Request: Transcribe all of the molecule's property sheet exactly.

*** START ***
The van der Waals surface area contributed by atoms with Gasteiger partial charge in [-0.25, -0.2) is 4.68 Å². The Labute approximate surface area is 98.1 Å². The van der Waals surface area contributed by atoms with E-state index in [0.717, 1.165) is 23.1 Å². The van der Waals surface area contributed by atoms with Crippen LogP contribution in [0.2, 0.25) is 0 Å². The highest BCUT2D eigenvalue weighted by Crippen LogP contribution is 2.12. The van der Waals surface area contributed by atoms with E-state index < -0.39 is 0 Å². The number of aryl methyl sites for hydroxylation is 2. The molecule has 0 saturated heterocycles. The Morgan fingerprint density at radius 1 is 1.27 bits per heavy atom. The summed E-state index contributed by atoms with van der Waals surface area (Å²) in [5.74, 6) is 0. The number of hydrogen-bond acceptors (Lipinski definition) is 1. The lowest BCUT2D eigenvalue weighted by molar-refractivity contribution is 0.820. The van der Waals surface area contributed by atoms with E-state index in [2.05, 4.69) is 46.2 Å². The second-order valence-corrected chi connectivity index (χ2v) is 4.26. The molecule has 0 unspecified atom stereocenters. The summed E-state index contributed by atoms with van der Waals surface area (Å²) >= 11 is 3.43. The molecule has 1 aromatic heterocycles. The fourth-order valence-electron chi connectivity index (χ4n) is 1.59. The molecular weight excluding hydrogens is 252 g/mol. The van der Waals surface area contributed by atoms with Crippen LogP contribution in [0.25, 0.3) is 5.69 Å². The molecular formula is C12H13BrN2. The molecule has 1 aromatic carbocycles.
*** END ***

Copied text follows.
The van der Waals surface area contributed by atoms with Gasteiger partial charge in [-0.25, -0.2) is 4.68 Å². The Labute approximate surface area is 98.1 Å². The van der Waals surface area contributed by atoms with E-state index in [0.717, 1.165) is 23.1 Å². The van der Waals surface area contributed by atoms with Crippen LogP contribution in [0.2, 0.25) is 0 Å². The highest BCUT2D eigenvalue weighted by Crippen LogP contribution is 2.12. The van der Waals surface area contributed by atoms with E-state index < -0.39 is 0 Å². The number of aryl methyl sites for hydroxylation is 2. The molecule has 0 saturated heterocycles. The Morgan fingerprint density at radius 1 is 1.27 bits per heavy atom. The summed E-state index contributed by atoms with van der Waals surface area (Å²) in [5.74, 6) is 0. The number of hydrogen-bond acceptors (Lipinski definition) is 1. The lowest BCUT2D eigenvalue weighted by molar-refractivity contribution is 0.820. The van der Waals surface area contributed by atoms with E-state index in [2.05, 4.69) is 46.2 Å². The second-order valence-corrected chi connectivity index (χ2v) is 4.26. The molecule has 0 unspecified atom stereocenters. The summed E-state index contributed by atoms with van der Waals surface area (Å²) >= 11 is 3.43. The molecule has 1 aromatic heterocycles. The fourth-order valence-electron chi connectivity index (χ4n) is 1.59. The molecular weight excluding hydrogens is 252 g/mol. The van der Waals surface area contributed by atoms with Crippen LogP contribution in [0.25, 0.3) is 5.69 Å². The molecular formula is C12H13BrN2. The molecule has 1 aromatic carbocycles.